Eyes East: It Is the Risk Trade for a Reason
I'm just back from China. We spent a week shooting interviews with the heads of some of the largest listed Chinese companies. All of this was against the backdrop of the World Economic Forum event in Dalian, the northeastern coastal resort city. A great chance to get among the business community and get a feel for the strength of underlying profit growth.
Two observations that make me slightly concerned:
1. There appears to be a strong and growing belief among both Chinese and Western business groups that China can soldier on almost untouched by a slowing U.S. economy. Market analysts describe this as decoupling and it is becoming consensus at a very quick clip.
2. And therefore, goes the argument, the Chinese economy has now achieved some advanced stage of maturity where growth is becoming self-generating and the landmines of soaring CPI, slowing FDI and domestic misallocation of capital will not blow the economy off its current growth course.
Frankly, I remain unconvinced. In conversation with the most dynamic CEOs that china has to offer I was beginning to suspect they were starting to believe the hype. But there are some niggling red flags.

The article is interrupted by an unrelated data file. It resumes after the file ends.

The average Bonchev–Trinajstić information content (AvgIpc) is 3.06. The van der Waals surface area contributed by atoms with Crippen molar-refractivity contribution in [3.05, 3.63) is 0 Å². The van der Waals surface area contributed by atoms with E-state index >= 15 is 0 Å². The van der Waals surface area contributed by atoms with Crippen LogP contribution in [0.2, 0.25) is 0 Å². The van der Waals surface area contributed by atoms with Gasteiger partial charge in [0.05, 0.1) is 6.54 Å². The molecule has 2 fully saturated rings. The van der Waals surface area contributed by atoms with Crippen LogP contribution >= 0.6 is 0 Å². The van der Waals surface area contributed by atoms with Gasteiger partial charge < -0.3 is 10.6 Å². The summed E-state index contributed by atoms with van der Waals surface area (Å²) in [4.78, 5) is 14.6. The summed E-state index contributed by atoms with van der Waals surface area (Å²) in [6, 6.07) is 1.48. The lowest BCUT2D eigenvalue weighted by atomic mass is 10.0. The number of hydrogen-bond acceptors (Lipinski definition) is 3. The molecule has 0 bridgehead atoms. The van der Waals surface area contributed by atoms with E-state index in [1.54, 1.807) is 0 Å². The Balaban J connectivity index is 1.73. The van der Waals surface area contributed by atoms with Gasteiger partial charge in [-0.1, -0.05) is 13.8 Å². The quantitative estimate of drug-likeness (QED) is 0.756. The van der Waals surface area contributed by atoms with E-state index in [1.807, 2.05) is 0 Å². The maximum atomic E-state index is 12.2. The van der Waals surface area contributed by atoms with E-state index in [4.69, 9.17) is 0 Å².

Profitability at most very large companies remains behind its Western peers and, in fact, tends to be very small in relation to market cap. A bull market can do that to you, and companies focused on revenue growth don't always work too hard on containing costs, both arguments I accept, but strong domestic competition in most sectors is stifling revenue growth.
Look at the last retail data from china. The number was up, but on prices, not volume.
The optimists continue to point to the wealth being created in China and, as it happens, across Asia for support for the decoupling proposition. I don't believe there is a broad enough spread of wealth yet to replace the Western consumer.
Just a couple more thoughts. The major government-owned banks may have reclassified their NPL's and shifted them off the books, been streamlined for IPO and have Western banks as advisors, but the revelation of more that $11 billion worth of U.S. subprime exposure across China's top three tells me they still need to work on their lending practices.
Finally, if we're going to have a full-blown cleanout in Western credit markets, let's get on with it. We have deep rooted institutions, well established capital markets and central banks that can quickly adjust the credit conditions.
Can the same be confidently said for China or most Asian economies? The 1998 Asian crisis took years to bounce back from. Will we get a variation on a theme if Western export markets close?
The same analysts lauding decoupling were probably lauding the investment case for globalization in previous years. So if it's now a globalized economy, we are all much more integrated in the global economic system - -and as we know any system is only as strong as its weakest link.
By all means worry about the drip-drip of bad news from hedge funds and subprime lenders in the west, but keep a weathered eye eastwards.
Top thought from last two guest hosts , Steen Jakobson and Nigel Bolton, has really been don't buy equity yet, it could still get cheaper.
Feedback welcome - here.